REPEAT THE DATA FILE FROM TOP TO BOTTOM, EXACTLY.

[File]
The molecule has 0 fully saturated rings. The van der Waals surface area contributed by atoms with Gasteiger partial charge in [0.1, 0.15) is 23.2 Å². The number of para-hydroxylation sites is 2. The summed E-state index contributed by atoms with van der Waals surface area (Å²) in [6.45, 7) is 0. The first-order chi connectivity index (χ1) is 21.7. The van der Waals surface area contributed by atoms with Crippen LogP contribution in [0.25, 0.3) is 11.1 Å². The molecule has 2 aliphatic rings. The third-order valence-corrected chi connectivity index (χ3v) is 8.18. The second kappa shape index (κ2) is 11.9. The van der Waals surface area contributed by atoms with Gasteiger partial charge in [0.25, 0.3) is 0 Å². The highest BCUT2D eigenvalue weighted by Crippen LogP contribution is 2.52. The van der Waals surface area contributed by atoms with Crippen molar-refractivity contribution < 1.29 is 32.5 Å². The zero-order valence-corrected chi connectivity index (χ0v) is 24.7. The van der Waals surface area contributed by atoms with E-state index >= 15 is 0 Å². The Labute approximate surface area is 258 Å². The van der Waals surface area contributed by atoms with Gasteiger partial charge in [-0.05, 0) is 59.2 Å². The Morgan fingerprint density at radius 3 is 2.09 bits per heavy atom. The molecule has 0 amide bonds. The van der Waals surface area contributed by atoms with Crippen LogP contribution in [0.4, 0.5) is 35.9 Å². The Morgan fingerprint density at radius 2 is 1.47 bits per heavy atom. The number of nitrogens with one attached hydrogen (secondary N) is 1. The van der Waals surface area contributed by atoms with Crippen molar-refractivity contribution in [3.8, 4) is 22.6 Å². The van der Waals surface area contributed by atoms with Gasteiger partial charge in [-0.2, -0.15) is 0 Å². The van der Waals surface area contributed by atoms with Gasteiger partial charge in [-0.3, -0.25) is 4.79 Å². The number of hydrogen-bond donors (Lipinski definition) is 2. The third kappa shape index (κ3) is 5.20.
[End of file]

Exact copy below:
The molecule has 0 fully saturated rings. The van der Waals surface area contributed by atoms with Gasteiger partial charge in [0.1, 0.15) is 23.2 Å². The number of para-hydroxylation sites is 2. The summed E-state index contributed by atoms with van der Waals surface area (Å²) in [6.45, 7) is 0. The first-order chi connectivity index (χ1) is 21.7. The van der Waals surface area contributed by atoms with Crippen LogP contribution in [0.25, 0.3) is 11.1 Å². The molecule has 2 aliphatic rings. The third-order valence-corrected chi connectivity index (χ3v) is 8.18. The second kappa shape index (κ2) is 11.9. The van der Waals surface area contributed by atoms with Gasteiger partial charge in [0.25, 0.3) is 0 Å². The highest BCUT2D eigenvalue weighted by Crippen LogP contribution is 2.52. The van der Waals surface area contributed by atoms with Crippen molar-refractivity contribution < 1.29 is 32.5 Å². The zero-order valence-corrected chi connectivity index (χ0v) is 24.7. The van der Waals surface area contributed by atoms with E-state index >= 15 is 0 Å². The Labute approximate surface area is 258 Å². The van der Waals surface area contributed by atoms with Gasteiger partial charge in [-0.05, 0) is 59.2 Å². The Morgan fingerprint density at radius 3 is 2.09 bits per heavy atom. The molecule has 0 amide bonds. The van der Waals surface area contributed by atoms with Crippen LogP contribution in [0.4, 0.5) is 35.9 Å². The Morgan fingerprint density at radius 2 is 1.47 bits per heavy atom. The number of nitrogens with one attached hydrogen (secondary N) is 1. The van der Waals surface area contributed by atoms with Crippen molar-refractivity contribution in [3.8, 4) is 22.6 Å². The van der Waals surface area contributed by atoms with Gasteiger partial charge in [-0.2, -0.15) is 0 Å². The van der Waals surface area contributed by atoms with Gasteiger partial charge in [-0.3, -0.25) is 4.79 Å². The number of hydrogen-bond donors (Lipinski definition) is 2. The third kappa shape index (κ3) is 5.20.